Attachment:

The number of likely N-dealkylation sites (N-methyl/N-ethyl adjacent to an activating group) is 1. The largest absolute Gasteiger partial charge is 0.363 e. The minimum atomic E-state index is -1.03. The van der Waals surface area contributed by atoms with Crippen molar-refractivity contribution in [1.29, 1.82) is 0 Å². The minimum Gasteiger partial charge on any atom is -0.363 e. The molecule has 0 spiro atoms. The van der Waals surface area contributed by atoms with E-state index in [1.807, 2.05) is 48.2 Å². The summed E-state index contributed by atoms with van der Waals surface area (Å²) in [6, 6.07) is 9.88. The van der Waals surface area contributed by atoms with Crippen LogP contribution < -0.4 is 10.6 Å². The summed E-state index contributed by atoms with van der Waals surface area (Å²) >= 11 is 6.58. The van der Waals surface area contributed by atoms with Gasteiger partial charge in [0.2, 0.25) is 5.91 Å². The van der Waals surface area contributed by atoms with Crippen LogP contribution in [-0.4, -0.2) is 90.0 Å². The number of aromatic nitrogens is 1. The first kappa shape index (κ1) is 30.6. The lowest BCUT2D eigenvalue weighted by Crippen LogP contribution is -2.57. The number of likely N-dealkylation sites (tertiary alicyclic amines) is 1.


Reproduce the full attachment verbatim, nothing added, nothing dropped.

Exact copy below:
The number of likely N-dealkylation sites (N-methyl/N-ethyl adjacent to an activating group) is 1. The largest absolute Gasteiger partial charge is 0.363 e. The minimum atomic E-state index is -1.03. The van der Waals surface area contributed by atoms with Crippen molar-refractivity contribution in [1.29, 1.82) is 0 Å². The minimum Gasteiger partial charge on any atom is -0.363 e. The molecule has 0 spiro atoms. The van der Waals surface area contributed by atoms with E-state index in [1.807, 2.05) is 48.2 Å². The summed E-state index contributed by atoms with van der Waals surface area (Å²) in [6, 6.07) is 9.88. The van der Waals surface area contributed by atoms with Crippen LogP contribution < -0.4 is 10.6 Å². The summed E-state index contributed by atoms with van der Waals surface area (Å²) >= 11 is 6.58. The van der Waals surface area contributed by atoms with Gasteiger partial charge in [0.2, 0.25) is 5.91 Å². The van der Waals surface area contributed by atoms with Crippen LogP contribution in [-0.4, -0.2) is 90.0 Å². The number of aromatic nitrogens is 1. The first kappa shape index (κ1) is 30.6. The lowest BCUT2D eigenvalue weighted by Crippen LogP contribution is -2.57. The number of likely N-dealkylation sites (tertiary alicyclic amines) is 1.